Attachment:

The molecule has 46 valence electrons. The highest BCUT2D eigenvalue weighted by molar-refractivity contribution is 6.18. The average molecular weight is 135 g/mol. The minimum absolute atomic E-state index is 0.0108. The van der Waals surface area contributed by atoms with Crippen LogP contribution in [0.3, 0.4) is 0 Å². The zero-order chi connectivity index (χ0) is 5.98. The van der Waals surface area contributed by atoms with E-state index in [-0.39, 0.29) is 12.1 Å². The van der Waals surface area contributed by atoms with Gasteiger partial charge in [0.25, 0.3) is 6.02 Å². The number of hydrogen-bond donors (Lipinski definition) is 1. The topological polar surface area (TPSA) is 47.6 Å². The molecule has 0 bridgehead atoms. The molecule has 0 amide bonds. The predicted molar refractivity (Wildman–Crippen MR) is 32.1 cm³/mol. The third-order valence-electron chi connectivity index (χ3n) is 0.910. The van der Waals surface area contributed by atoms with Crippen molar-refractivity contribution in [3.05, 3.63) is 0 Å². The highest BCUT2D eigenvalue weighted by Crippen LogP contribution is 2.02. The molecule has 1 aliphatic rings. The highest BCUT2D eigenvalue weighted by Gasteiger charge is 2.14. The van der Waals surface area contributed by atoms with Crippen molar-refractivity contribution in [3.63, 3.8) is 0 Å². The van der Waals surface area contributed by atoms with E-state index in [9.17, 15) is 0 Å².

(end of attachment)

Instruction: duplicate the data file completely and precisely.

The molecule has 46 valence electrons. The highest BCUT2D eigenvalue weighted by molar-refractivity contribution is 6.18. The average molecular weight is 135 g/mol. The minimum absolute atomic E-state index is 0.0108. The van der Waals surface area contributed by atoms with Crippen LogP contribution in [0.3, 0.4) is 0 Å². The zero-order chi connectivity index (χ0) is 5.98. The van der Waals surface area contributed by atoms with E-state index in [-0.39, 0.29) is 12.1 Å². The van der Waals surface area contributed by atoms with Gasteiger partial charge in [0.25, 0.3) is 6.02 Å². The number of hydrogen-bond donors (Lipinski definition) is 1. The topological polar surface area (TPSA) is 47.6 Å². The molecule has 0 bridgehead atoms. The molecule has 0 amide bonds. The predicted molar refractivity (Wildman–Crippen MR) is 32.1 cm³/mol. The third-order valence-electron chi connectivity index (χ3n) is 0.910. The van der Waals surface area contributed by atoms with Crippen molar-refractivity contribution in [3.05, 3.63) is 0 Å². The highest BCUT2D eigenvalue weighted by Crippen LogP contribution is 2.02. The molecule has 1 aliphatic rings. The highest BCUT2D eigenvalue weighted by Gasteiger charge is 2.14. The van der Waals surface area contributed by atoms with Crippen molar-refractivity contribution in [3.63, 3.8) is 0 Å². The van der Waals surface area contributed by atoms with E-state index in [9.17, 15) is 0 Å².